How Old Do Kittens Have To Be To Give Away – A Guide For A New Cat Fostering

As I mention in the articles on cat mating, cat population may cause the trouble to other animal societies. Even you decide to let cat mate, you should consider finding a new home for adopting your kittens. Many people they prefer fostering a kitten to having him/her from the queen, then your kittens would be their future lovely fur-ball.

However, the question now is whether you should send the new-born cat to the new home as soon as they were born. When is the right age for cat adoption? Actually, there is a considerable debate of when it is appropriated to separate a kitten from their mother and allow them to live in the new home. If you are worry about that matter, there is a summary of things you need to know about cat adoption.

12th week - Ideal time for cat adoption

All kittens are adorable, and you would think that the younger the kitten, the more mind-meltingly adorable it would be. While this may be true, adopting a kitten before he's old enough to leave his mother and litter mates could result in health issues and behavior problems. Most breeders and legitimate pet stores will only offer kittens for sale as young at 8 weeks, with some waiting until 12 weeks of age.

While the ideal adoption age may vary somewhat from breed to breed, and even among individual kittens within a breed or a litter, most kittens should not be taken away from their mothers before 12 weeks of age, and a kitten should never be separated from its family before it is 10 weeks old.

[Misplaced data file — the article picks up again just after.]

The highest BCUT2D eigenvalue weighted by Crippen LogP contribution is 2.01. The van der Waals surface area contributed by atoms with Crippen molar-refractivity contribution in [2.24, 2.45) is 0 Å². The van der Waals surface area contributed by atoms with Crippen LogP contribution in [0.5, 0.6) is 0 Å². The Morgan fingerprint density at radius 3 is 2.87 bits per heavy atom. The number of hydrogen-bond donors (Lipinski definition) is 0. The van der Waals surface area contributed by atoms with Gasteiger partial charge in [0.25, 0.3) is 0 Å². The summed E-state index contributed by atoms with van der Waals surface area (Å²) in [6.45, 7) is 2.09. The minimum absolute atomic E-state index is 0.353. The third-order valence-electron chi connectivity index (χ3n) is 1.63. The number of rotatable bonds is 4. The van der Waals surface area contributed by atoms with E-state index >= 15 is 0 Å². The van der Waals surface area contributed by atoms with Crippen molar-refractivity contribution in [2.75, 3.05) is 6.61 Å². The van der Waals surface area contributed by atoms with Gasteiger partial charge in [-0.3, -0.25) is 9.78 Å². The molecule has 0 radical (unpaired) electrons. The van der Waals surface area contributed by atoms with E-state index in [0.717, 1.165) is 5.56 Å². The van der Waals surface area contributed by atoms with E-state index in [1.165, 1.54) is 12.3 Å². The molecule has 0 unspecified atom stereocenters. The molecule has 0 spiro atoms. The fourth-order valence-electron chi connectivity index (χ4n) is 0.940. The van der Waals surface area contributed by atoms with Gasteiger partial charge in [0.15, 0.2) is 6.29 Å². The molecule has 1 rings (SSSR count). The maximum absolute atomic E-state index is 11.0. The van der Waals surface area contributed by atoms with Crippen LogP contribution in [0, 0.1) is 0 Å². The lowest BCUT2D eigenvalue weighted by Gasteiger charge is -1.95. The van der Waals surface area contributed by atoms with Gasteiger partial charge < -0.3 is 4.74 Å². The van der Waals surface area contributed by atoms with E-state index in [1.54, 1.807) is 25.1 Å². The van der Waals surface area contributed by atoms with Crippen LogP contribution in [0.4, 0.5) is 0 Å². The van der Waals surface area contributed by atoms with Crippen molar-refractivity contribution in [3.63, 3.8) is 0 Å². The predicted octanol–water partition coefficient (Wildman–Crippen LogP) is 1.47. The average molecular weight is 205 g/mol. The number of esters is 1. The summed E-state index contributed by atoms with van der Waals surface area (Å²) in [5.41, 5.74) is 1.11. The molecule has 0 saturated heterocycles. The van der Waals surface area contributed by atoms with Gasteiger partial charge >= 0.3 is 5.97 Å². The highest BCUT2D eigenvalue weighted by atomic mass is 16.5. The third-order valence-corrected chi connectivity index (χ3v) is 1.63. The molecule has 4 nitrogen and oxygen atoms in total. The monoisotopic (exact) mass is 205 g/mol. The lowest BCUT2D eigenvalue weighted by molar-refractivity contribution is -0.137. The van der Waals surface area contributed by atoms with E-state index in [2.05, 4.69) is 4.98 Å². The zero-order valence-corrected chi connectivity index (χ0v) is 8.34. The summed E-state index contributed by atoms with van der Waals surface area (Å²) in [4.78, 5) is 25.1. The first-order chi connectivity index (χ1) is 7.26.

Waiting three months to adopt is worthwhile because it will increase the likelihood of having a happier and healthier cat in the long run. This assures that the kitten is ready to be separated from his family and can tend to all of his needs without assistance. Moreover, when kittens are separated from their mothers and siblings too early, they suffer extreme anxiety, and in some cases medical problems so severe that they can die from them.

Problems with Early Adoption

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Kittens that are taken away from their mothers too early can suffer from a variety of psychological and health problems because they miss out on critical emotional, mental, and developmental milestones that occur at 6-12 weeks of age. The following are some common problems afflicting kittens that are adopted before 12 weeks of age.

Poor Immunity: A kitten’s immune system develops between 8 and 12 weeks, and a kitten less than 12 weeks old has not received its full set of required vaccinations. A mother cat’s milk provides antibodies that protect the health of her kittens.

If they are prevented from nursing before their immune systems have become strong, kittens are more likely to succumb to a wide variety of illnesses, particularly respiratory conditions.

Rushed Weaning: Kittens shouldn’t be weaned suddenly. Rather, weaning should be a gradual process in which they alternate between nursing and eating cat food, slowly increasing the amount of cat food consumed and decreasing the nursing time until nursing ceases altogether. 

At 6-8 weeks of age, kittens are not ready to stop nursing. Usually, a mother cat will begin denying opportunities to nurse between 8 and 12 weeks of age, and thus the kitten learns to deal with frustration in a natural way. Kittens that are taken from their mothers too soon miss out on this natural process and are more inclined to develop behavioral problems as a result of low frustration tolerance later on.